Young Jane Austen: Becoming a Writer by Lisa Pliscou

Source: Author Lisa Pliscou
Paperback, 188 pgs
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Young Jane Austen: Becoming a Writer by Lisa Pliscou is an unusual biography in that it is written from the perspective of a young girl, the now famous Jane Austen.  In the introduction the author said she has created a “speculative biography” because there is so little known about Austen’s younger years.  She includes a time line for the biography and a list of sources, as well as a delightful annotated version of the biography in the back of the book.  Annotations help provide context to the well crafted narrative of young Jane’s early life.  An overarching theme in this biography is what makes a writer become a writer?  Are they born as such? Does it require simply a fondness for words or an observant nature and does it need to be nurtured just by the individual or by their own support system?

“But people aren’t born writers; they become writers.  They’re shaped by the circumstances of their lives — their personality, their interests, their experiences, their family and friends — and it’s never a certain thing that a talent with words, no matter how abundant, will find its full expression in both accomplishment and recognition.”  (pg. 141)

With this thesis in mind, Pliscou sets about illustrating how this may be true for Jane Austen, called Jenny by her family.  In many respects, she was not considered the writer of the family, and many in her family also wrote, including her mother.  And again, like most writers will tell you, reading can shape your craft as a writer, and as Jane read more and more, she began to use her knowledge to pick apart novels and other writing to learn how it functioned.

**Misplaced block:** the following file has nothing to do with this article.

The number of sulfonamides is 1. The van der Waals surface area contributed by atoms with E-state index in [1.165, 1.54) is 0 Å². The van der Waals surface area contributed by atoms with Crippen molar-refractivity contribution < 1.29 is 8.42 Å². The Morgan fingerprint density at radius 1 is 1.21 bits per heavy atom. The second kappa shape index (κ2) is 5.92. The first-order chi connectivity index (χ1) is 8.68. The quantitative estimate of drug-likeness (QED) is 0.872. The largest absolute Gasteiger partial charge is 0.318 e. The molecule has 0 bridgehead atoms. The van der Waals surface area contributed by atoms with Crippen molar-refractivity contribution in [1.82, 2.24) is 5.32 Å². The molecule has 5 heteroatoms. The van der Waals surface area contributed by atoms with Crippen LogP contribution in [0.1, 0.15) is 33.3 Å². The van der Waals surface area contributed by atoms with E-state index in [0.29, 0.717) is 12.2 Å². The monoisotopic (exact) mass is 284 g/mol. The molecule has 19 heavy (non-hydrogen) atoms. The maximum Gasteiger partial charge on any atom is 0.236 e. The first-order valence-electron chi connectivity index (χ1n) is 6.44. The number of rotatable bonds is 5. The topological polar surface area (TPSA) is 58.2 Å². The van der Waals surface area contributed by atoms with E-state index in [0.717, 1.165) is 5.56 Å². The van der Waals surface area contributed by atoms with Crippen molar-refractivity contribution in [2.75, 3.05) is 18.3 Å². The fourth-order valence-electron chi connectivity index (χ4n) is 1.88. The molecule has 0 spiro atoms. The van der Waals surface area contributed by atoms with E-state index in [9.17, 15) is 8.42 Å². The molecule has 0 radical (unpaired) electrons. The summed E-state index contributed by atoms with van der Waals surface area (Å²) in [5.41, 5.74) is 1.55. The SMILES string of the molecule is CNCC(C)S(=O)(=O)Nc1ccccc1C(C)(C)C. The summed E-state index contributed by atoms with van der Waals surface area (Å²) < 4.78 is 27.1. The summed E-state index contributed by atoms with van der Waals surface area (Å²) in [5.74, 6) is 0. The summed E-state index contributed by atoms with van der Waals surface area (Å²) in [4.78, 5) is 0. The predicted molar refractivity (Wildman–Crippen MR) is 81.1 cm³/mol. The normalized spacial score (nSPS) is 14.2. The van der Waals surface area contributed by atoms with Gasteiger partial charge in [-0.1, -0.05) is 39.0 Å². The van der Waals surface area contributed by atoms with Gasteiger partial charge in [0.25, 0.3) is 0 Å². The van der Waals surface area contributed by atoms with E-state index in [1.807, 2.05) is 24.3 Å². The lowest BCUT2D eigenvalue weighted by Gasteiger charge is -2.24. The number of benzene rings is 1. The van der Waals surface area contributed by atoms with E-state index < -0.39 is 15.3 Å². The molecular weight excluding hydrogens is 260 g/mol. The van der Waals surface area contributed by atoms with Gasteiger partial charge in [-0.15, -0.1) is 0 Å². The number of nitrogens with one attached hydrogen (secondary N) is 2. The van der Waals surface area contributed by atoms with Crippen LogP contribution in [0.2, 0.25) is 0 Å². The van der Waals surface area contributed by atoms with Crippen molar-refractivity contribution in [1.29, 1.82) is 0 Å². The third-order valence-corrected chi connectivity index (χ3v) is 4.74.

“Like Mama ripping apart an old gown of Cassy’s, only to put it together in a different way, creating a new gown for Jenny, Jenny was going to rip apart everything she had read.”  (pg 75)

Pliscou does touch upon the limited options available to women of Jane’s time, even in her transitions between different parts of the book.  At the heart of this biography is a strong young lady who sees an opportunity to become more and to be fulfilled in an unconventional way.  Had she different parents or siblings, perhaps there would have been no famous novelist.  But thankfully, that was not to be.  Young Jane Austen: Becoming a Writer by Lisa Pliscou is delightful, and would make a great introduction to young writers still toying with words on the page.  It demonstrates a young lady’s life as it is shaped by the world around her and the words on the page, and it also includes delightful illustrations.

About the Author:

Lisa Pliscou is an acclaimed author of both fiction and nonfiction — funny, thought-provoking, educational, inspiring — for adults and children, with a highlight on the coming-of-age experience.

Her work has been praised by the Wall Street Journal, the Los Angeles Times, the Chicago Sun-Times, Publishers Weekly, Booklist, the Associated Press, The Horn Book, and other media.


Mailbox Monday #319

Mailbox Monday, created by Marcia at To Be Continued, formerly The Printed Page, has a permanent home at its own blog.

To check out what everyone has received over the last week, visit the blog and check out the links.  Leave yours too.

Also, each week, Leslie, Vicki, and I will share the Books that Caught Our Eye from everyone’s weekly links.